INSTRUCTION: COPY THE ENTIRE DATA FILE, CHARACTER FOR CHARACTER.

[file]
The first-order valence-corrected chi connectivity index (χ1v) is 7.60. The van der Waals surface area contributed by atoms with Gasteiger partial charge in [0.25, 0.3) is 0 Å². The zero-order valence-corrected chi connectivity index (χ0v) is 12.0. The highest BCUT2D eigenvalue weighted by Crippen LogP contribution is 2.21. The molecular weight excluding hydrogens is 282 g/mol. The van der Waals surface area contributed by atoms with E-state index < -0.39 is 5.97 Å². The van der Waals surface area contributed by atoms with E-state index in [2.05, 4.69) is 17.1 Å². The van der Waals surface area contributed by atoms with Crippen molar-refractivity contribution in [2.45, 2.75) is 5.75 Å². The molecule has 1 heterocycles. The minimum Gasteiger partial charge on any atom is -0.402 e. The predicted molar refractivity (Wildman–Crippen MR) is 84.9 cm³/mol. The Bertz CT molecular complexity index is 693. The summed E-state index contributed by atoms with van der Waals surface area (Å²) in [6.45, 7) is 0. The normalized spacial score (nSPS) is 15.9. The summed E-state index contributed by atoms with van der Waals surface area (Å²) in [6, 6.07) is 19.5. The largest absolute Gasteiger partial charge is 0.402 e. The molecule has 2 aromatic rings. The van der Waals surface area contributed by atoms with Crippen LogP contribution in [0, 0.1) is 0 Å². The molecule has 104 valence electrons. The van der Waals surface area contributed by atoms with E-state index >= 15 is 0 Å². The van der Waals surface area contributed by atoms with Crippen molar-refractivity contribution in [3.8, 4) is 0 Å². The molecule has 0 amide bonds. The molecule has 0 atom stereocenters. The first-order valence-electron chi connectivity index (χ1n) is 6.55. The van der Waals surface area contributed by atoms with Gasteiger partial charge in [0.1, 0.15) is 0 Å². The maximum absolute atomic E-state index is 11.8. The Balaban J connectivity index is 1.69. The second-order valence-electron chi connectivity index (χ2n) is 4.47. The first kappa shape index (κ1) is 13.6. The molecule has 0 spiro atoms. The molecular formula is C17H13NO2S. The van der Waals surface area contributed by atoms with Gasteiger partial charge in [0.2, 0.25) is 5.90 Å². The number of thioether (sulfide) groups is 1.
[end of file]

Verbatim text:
The first-order valence-corrected chi connectivity index (χ1v) is 7.60. The van der Waals surface area contributed by atoms with Gasteiger partial charge in [0.25, 0.3) is 0 Å². The zero-order valence-corrected chi connectivity index (χ0v) is 12.0. The highest BCUT2D eigenvalue weighted by Crippen LogP contribution is 2.21. The molecular weight excluding hydrogens is 282 g/mol. The van der Waals surface area contributed by atoms with E-state index < -0.39 is 5.97 Å². The van der Waals surface area contributed by atoms with E-state index in [2.05, 4.69) is 17.1 Å². The van der Waals surface area contributed by atoms with Crippen molar-refractivity contribution in [2.45, 2.75) is 5.75 Å². The molecule has 1 heterocycles. The minimum Gasteiger partial charge on any atom is -0.402 e. The predicted molar refractivity (Wildman–Crippen MR) is 84.9 cm³/mol. The Bertz CT molecular complexity index is 693. The summed E-state index contributed by atoms with van der Waals surface area (Å²) in [6.45, 7) is 0. The normalized spacial score (nSPS) is 15.9. The summed E-state index contributed by atoms with van der Waals surface area (Å²) in [6, 6.07) is 19.5. The largest absolute Gasteiger partial charge is 0.402 e. The molecule has 2 aromatic rings. The van der Waals surface area contributed by atoms with Crippen LogP contribution in [0, 0.1) is 0 Å². The molecule has 104 valence electrons. The van der Waals surface area contributed by atoms with E-state index >= 15 is 0 Å². The van der Waals surface area contributed by atoms with Crippen molar-refractivity contribution in [3.8, 4) is 0 Å². The molecule has 0 amide bonds. The molecule has 0 atom stereocenters. The first-order valence-electron chi connectivity index (χ1n) is 6.55. The van der Waals surface area contributed by atoms with Gasteiger partial charge in [0.1, 0.15) is 0 Å². The maximum absolute atomic E-state index is 11.8. The Balaban J connectivity index is 1.69. The second-order valence-electron chi connectivity index (χ2n) is 4.47. The first kappa shape index (κ1) is 13.6. The molecule has 0 spiro atoms. The molecular formula is C17H13NO2S. The van der Waals surface area contributed by atoms with Gasteiger partial charge in [0.2, 0.25) is 5.90 Å². The number of thioether (sulfide) groups is 1.